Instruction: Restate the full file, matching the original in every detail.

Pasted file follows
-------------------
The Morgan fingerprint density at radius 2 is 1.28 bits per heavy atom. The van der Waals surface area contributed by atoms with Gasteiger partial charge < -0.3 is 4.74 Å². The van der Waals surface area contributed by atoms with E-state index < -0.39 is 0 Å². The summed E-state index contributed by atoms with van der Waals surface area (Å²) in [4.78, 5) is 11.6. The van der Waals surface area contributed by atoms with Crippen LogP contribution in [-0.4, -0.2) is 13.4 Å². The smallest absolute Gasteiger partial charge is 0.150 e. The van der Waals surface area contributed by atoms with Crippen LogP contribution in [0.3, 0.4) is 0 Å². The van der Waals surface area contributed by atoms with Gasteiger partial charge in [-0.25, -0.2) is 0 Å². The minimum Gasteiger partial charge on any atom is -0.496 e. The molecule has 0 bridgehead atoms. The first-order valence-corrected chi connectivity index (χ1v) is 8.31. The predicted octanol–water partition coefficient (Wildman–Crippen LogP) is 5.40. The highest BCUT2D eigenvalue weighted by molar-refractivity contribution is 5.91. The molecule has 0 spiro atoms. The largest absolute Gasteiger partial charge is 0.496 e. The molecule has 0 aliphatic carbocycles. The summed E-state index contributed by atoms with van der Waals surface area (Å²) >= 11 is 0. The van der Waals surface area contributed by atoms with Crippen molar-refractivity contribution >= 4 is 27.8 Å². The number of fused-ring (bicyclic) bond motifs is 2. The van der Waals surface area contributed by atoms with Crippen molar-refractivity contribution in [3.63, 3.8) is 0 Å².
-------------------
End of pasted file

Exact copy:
The Morgan fingerprint density at radius 2 is 1.28 bits per heavy atom. The van der Waals surface area contributed by atoms with Gasteiger partial charge < -0.3 is 4.74 Å². The van der Waals surface area contributed by atoms with E-state index < -0.39 is 0 Å². The summed E-state index contributed by atoms with van der Waals surface area (Å²) in [4.78, 5) is 11.6. The van der Waals surface area contributed by atoms with Crippen LogP contribution in [-0.4, -0.2) is 13.4 Å². The smallest absolute Gasteiger partial charge is 0.150 e. The van der Waals surface area contributed by atoms with Crippen LogP contribution in [0.3, 0.4) is 0 Å². The van der Waals surface area contributed by atoms with Gasteiger partial charge in [-0.25, -0.2) is 0 Å². The minimum Gasteiger partial charge on any atom is -0.496 e. The molecule has 0 bridgehead atoms. The first-order valence-corrected chi connectivity index (χ1v) is 8.31. The predicted octanol–water partition coefficient (Wildman–Crippen LogP) is 5.40. The highest BCUT2D eigenvalue weighted by molar-refractivity contribution is 5.91. The molecule has 0 spiro atoms. The largest absolute Gasteiger partial charge is 0.496 e. The molecule has 0 aliphatic carbocycles. The summed E-state index contributed by atoms with van der Waals surface area (Å²) >= 11 is 0. The van der Waals surface area contributed by atoms with Crippen molar-refractivity contribution >= 4 is 27.8 Å². The number of fused-ring (bicyclic) bond motifs is 2. The van der Waals surface area contributed by atoms with Crippen molar-refractivity contribution in [3.63, 3.8) is 0 Å².